The fragility of noise and distortion


On Saturday 14 December, Norwegian experimental guitarist Stian Westerhus is collaborating with Britten Sinfonia to reimagine works from his album The Matriarch and the Wrong Kind of Flowers.

The work was originally created in Norway’s Emanuel Vigeland Mausoleum, a dimly-lit tomb covered in intricately hand-painted frescos. The acoustical properties of the space mean that any noise made within the tomb is accompanied by a natural twenty second delay – a quality that Stian fully takes advantage of in this extraordinary exploration of site and sound.


The Mausoleum in Norway, Oslo

Stian’s style of playing is very physical; he frequently uses bows to create an ethereal sound and moves across the performance space to reclaim feedback as a desired effect. He is renowned for his creative use of extended techniques to extract unusual sounds from his instrument – the unpredictability of noise and distortion are entangled with his free style of improvisation to form an otherworldly sound world of ambiguity and mystique.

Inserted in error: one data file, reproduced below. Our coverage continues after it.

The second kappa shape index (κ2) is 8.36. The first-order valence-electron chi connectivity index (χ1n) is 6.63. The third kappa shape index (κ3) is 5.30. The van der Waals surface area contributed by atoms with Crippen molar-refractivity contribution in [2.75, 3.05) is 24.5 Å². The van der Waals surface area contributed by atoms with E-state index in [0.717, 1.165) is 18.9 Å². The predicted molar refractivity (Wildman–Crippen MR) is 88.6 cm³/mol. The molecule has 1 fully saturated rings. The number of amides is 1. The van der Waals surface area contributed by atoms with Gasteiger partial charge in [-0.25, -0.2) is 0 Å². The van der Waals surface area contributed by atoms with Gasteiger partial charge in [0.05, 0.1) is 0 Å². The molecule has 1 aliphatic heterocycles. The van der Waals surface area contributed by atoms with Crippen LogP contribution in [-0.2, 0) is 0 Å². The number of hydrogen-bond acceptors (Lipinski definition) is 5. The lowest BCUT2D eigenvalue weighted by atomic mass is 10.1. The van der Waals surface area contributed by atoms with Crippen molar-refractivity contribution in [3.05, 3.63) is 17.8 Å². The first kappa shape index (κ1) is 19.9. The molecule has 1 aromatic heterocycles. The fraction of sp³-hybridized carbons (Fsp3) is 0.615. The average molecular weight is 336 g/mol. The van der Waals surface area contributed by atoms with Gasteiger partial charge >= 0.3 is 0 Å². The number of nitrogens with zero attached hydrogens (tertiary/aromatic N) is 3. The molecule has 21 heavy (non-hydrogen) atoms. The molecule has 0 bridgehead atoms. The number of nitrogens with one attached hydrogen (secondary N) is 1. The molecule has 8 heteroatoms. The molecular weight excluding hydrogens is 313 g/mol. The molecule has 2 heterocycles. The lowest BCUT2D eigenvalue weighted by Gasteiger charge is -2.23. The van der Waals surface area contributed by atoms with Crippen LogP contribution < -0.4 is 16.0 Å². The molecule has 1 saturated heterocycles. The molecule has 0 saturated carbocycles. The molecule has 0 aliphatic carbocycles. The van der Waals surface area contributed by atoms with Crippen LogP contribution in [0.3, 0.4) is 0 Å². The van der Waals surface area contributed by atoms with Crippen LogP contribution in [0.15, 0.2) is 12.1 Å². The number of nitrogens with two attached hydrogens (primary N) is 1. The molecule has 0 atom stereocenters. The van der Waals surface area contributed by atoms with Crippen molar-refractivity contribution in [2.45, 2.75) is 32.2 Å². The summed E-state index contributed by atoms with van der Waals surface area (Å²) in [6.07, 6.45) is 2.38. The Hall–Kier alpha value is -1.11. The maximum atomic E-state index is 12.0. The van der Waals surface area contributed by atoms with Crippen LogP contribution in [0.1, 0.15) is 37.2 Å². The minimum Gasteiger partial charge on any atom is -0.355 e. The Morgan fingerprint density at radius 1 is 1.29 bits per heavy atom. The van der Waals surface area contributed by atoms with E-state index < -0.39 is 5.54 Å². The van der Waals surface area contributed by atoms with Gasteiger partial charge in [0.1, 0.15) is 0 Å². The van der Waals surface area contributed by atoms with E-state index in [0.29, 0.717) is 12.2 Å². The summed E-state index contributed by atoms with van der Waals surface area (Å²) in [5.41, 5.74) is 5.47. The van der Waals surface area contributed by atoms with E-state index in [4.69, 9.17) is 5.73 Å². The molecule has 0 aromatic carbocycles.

To see Stian’s playing in action, check out the video below to see his live session for the BBC.

For anyone interested in contemporary music, this performance is an absolute must-see. Stian’s constant experimentation pushes his instrument to the limits as he brings a sense of fragility and tenderness to noise and distortion.

Britten Sinfonia and Stian Westerhus
Saturday 14 December
Shoreditch Church (St Leonard’s)
Book tickets (discounts are available to students, under 26s and jobseekers)


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